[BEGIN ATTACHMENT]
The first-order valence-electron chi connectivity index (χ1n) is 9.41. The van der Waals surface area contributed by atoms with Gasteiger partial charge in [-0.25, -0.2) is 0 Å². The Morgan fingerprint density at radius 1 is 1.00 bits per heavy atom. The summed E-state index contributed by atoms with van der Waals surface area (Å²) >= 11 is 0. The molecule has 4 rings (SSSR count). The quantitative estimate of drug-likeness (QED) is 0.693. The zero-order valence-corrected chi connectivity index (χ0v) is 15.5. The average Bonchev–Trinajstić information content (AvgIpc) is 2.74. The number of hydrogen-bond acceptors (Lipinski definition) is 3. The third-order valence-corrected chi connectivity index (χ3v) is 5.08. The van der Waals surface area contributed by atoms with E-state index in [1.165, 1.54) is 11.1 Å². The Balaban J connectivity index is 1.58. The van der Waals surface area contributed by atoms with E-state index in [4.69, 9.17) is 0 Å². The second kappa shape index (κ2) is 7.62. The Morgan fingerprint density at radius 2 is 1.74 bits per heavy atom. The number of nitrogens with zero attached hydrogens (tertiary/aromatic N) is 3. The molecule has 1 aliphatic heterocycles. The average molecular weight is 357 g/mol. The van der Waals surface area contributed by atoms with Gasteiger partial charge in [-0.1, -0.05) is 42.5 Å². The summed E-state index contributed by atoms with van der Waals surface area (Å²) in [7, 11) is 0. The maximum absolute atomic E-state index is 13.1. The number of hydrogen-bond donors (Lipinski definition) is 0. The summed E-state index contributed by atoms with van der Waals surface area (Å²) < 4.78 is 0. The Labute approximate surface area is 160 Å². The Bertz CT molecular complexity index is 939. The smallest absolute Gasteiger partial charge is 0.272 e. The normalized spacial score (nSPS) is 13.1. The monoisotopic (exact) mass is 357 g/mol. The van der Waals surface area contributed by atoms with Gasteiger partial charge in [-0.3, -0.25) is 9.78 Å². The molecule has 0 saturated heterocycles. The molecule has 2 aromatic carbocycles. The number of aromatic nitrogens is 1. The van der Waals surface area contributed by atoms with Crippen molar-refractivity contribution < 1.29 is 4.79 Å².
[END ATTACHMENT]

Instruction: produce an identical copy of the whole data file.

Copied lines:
The first-order valence-electron chi connectivity index (χ1n) is 9.41. The van der Waals surface area contributed by atoms with Gasteiger partial charge in [-0.25, -0.2) is 0 Å². The Morgan fingerprint density at radius 1 is 1.00 bits per heavy atom. The summed E-state index contributed by atoms with van der Waals surface area (Å²) >= 11 is 0. The molecule has 4 rings (SSSR count). The quantitative estimate of drug-likeness (QED) is 0.693. The zero-order valence-corrected chi connectivity index (χ0v) is 15.5. The average Bonchev–Trinajstić information content (AvgIpc) is 2.74. The number of hydrogen-bond acceptors (Lipinski definition) is 3. The third-order valence-corrected chi connectivity index (χ3v) is 5.08. The van der Waals surface area contributed by atoms with E-state index in [1.165, 1.54) is 11.1 Å². The Balaban J connectivity index is 1.58. The van der Waals surface area contributed by atoms with E-state index in [4.69, 9.17) is 0 Å². The second kappa shape index (κ2) is 7.62. The Morgan fingerprint density at radius 2 is 1.74 bits per heavy atom. The number of nitrogens with zero attached hydrogens (tertiary/aromatic N) is 3. The molecule has 1 aliphatic heterocycles. The average molecular weight is 357 g/mol. The van der Waals surface area contributed by atoms with Gasteiger partial charge in [-0.1, -0.05) is 42.5 Å². The summed E-state index contributed by atoms with van der Waals surface area (Å²) in [7, 11) is 0. The maximum absolute atomic E-state index is 13.1. The number of hydrogen-bond donors (Lipinski definition) is 0. The summed E-state index contributed by atoms with van der Waals surface area (Å²) < 4.78 is 0. The Labute approximate surface area is 160 Å². The Bertz CT molecular complexity index is 939. The smallest absolute Gasteiger partial charge is 0.272 e. The normalized spacial score (nSPS) is 13.1. The monoisotopic (exact) mass is 357 g/mol. The van der Waals surface area contributed by atoms with Gasteiger partial charge in [-0.3, -0.25) is 9.78 Å². The molecule has 0 saturated heterocycles. The molecule has 2 aromatic carbocycles. The number of aromatic nitrogens is 1. The van der Waals surface area contributed by atoms with Crippen molar-refractivity contribution < 1.29 is 4.79 Å².